Based on the prototype theory, Kathleen Bardovi-Harlig’s chapter focuses on the development of the progressive in L2 English. It opens with an overview of the functions of the progressive in English. Then, a review of acquisition research on the progressive in English and other languages is provided. The bulk of the chapter reports on a longitudinal study of 16 learners of L2 English and shows how their use of the progressive expands from the prototypical uses of process and continuousness to the less prototypical uses of repetition and future. The study concludes that the progressive spreads in interlanguage in accordance with prototype accounts. However, it suggests additional stages, not predicted by the Aspect Hypothesis, in the development from activities and accomplishments at least for the meaning of repeatedness.
A similar theoretical framework is adopted in the following chapter, but it deals with a lesser studied language. Hyun-Jin Kim revisits the claims of the Aspect Hypothesis in relation to the acquisition of L2 Korean by two L1 English learners. Inspired by studies on L2 Japanese, she focuses on the emergence and spread of the past / perfective marker ¬–ess- and the progressive – ko iss- in the interlanguage of her informants throughout their third and fourth semesters of study. The data collected through six sessions of conversational interviews and picture description tasks seem to support the Aspect Hypothesis. Indeed learners show a strong association between past tense and accomplishments / achievements at the start and a gradual extension to other types; a limited use of past / perfective marker with states and an affinity of progressive with activities / accomplishments and later achievements. In addition, - ko iss– moves from progressive to resultative in the specific category of Korean verbs meaning wear / carry.
While the previous contributions focus on function, Evgeniya Sergeeva and Jean-Pierre Chevrot’s is interested in form. The authors explore the acquisition of verbal morphology in L2 French by 30 instructed native speakers of Russian distributed in a low and high levels. They use an elicitation task for verbs with different models of stem alternation and study how token frequency and base forms influence stem selection. The analysis shows that frequency affects correct production, especially among learners with high proficiency. As for substitution errors, it appears that forms with a simple structure are systematically more frequent than the target form they replace. When a complex form serves as a substitute, it is more frequent only when it is replacing another complex form. As regards the use of base forms, the 3rd person singular of the present – and to some extent the infinitive – play this role in the corpus. The authors therefore conclude that the processing of surface forms can be influenced positively or negatively by the frequency of the target forms and of other competing stems, and by the proximity of the target stem to a base form.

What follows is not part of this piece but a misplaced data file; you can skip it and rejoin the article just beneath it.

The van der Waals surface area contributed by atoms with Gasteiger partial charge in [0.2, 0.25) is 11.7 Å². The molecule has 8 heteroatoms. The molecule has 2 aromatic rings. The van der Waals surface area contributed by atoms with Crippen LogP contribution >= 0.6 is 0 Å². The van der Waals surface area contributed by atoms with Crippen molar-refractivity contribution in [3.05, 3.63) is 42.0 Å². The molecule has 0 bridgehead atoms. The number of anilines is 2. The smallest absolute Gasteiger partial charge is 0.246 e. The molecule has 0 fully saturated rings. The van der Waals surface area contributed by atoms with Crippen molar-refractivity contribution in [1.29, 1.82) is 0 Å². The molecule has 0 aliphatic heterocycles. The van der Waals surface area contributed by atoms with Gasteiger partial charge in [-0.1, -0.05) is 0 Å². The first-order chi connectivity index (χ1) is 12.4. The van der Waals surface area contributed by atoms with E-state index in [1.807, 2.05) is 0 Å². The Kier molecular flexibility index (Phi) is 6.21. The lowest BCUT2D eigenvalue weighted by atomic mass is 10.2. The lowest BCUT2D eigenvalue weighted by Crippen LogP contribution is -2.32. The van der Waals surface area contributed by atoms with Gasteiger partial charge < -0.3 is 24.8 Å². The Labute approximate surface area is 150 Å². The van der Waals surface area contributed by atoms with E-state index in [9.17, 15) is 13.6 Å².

Finally, Martin Howard’s contribution takes up the challenge of focusing on the poorer relation of the TAM system. On the basis of L2 French data obtained through sociolinguistic interviews, he studies the expression of futurity, conditional and subjunctive in three groups of university learners with classroom teaching only (two or three years of university teaching) or with a mixture of classroom teaching and naturalistic exposure (2 years at University + 1 year abroad). An analysis of relative frequencies leads him to suggest a continuum of use going from futurate present to conditional with past hypothetic conditional clauses in si, which needs to be confirmed by further studies.
The present volume was inspired by the conference Acquisition of Tense – Aspect – Mood in First and Second Language held on 9th and 10th February 2008 at Aston University (Birmingham, UK) where over 40 delegates from four continents and over a dozen countries met for lively and enjoyable discussions.
This collection of papers was double peer-reviewed by an international scientific committee made of Kathleen Bardovi-Harlig (Indiana University), Christine Bozier (Lund Universitet), Alex Housen (Vrije Universiteit Brussel), Martin Howard (University College Cork), Florence Myles (Newcastle University), Urszula Paprocka (Catholic University of Lublin), †Clive Perdue (Université Paris 8), Michel Pierrard (Vrije Universiteit Brussel), Rafael Salaberry (University of Texas at Austin), Suzanne Schlyter (Lund Universitet), Richard Towell (Salford University), and Daniel Véronique (Université d’Aix-en-Provence). We are very much indebted to that scientific committee for their insightful input at each step of the project. We are also thankful for the financial support of the Association for French Language Studies through its workshop grant, and to the Aston Modern Languages Research Foundation for funding the proofreading of the manuscript.